Team Hair-no-Hair (a.k.a. Megan & Christof) decided to meet up again for a quick weekend adventure. We were inspired by a recent report on OregonHikers.org by Brad, who had completed the Snake River National Recreation Trail (SRNRT) #102 in 3 days in April: https://www.oregonhikers.org/forum/viewtopic.php?f=8&t=29628
We started at 6:53am on Saturday, May 15, 2021, at the Upper Pittsburg Landing trailhead (a.k.a. the Snake River Trailhead, 45.622389,-116.464175). The day was predicted to be warm and sunny; it did not disappoint. We, however, were quickly disappointed by our lack of PPE (power, pep, and energy). Countless micturation and photo stops—plus the ever-thickening groves of poison ivy—didn't help. The further we went, the more grass enveloped the trail, making route-finding a pain and rattler reconnaissance nearly impossible.
Kirkwood Ranch was buzzing with hikers who were tearing down their camps or already huffing and puffing up the steep return from the ranch. After several stop-and-chats, we were relieved to find more solitude past David Kirk’s grave. This relief was short-lived, squashed by the emergence of rattlesnakes and sock-snagging cactus.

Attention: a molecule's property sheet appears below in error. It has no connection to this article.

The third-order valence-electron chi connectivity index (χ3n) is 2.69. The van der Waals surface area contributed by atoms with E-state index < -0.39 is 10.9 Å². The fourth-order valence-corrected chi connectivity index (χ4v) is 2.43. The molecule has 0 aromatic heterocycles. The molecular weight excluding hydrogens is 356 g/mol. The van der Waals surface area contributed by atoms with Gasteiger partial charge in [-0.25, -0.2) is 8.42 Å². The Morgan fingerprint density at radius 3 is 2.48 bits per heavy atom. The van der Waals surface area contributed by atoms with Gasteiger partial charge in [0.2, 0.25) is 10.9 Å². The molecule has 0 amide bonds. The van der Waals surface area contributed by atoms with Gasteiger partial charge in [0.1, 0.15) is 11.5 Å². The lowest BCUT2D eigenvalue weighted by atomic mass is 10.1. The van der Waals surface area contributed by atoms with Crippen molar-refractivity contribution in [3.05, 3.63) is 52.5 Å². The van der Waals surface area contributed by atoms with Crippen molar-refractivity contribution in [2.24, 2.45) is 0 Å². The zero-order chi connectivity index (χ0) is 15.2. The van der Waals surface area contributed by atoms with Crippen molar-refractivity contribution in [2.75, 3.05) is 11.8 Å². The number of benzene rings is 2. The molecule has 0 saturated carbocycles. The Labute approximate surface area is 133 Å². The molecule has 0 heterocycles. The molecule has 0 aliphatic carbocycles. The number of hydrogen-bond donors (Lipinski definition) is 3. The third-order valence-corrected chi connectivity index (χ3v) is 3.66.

At Sheep Creek Ranch we took a slight wrong turn, following a trail that went a little too far up the creek. Despite the detour, the rushing water provided a cool, pleasant relief on an increasingly scorching day.
After what felt like 50 miles, we reached McGaffee Cabin at Bernard Creek. Here the trail seemed to totally surrender to poison ivy, which bit cruelly at Christof's knees and thighs. (He oozed for days.)
After 28ish miles we finally reached Granite Creek. It was raging treacherously. We spent more than 45 minutes traipsing up and down the slope, searching for a bridge or shallow spot or some feasible crossing—and a trail on the other side. Alas, no trace of a trail nor crossing materialized. Though Christof eventually made it most of the way over the creek via logs, he could find no trail continuation. This confirmed what Brad and other reports over the last years mentioned: the trail does not continue beyond Granite Creek.
With the terminus verified, we turned around. The sun was hitting the canyon hard, and Christof started rationing his remaining gels while Megan casually snacked on waffles and Hostess cherry pies.
As darkness fell, so did our pace. The trail was indistinct and rocky and moths swarmed our headlamped heads. Still we tromped on, amused by troupes of black, lazy worms and reflective spiders—yet constantly on the look out for rattlers, ivy, and curmudgeonly skunks.
After an exhausting 18:32:15, we finally arrived back at the trailhead—itchy, dehydrated, and ridiculously jubilant to have finished under 20 hours.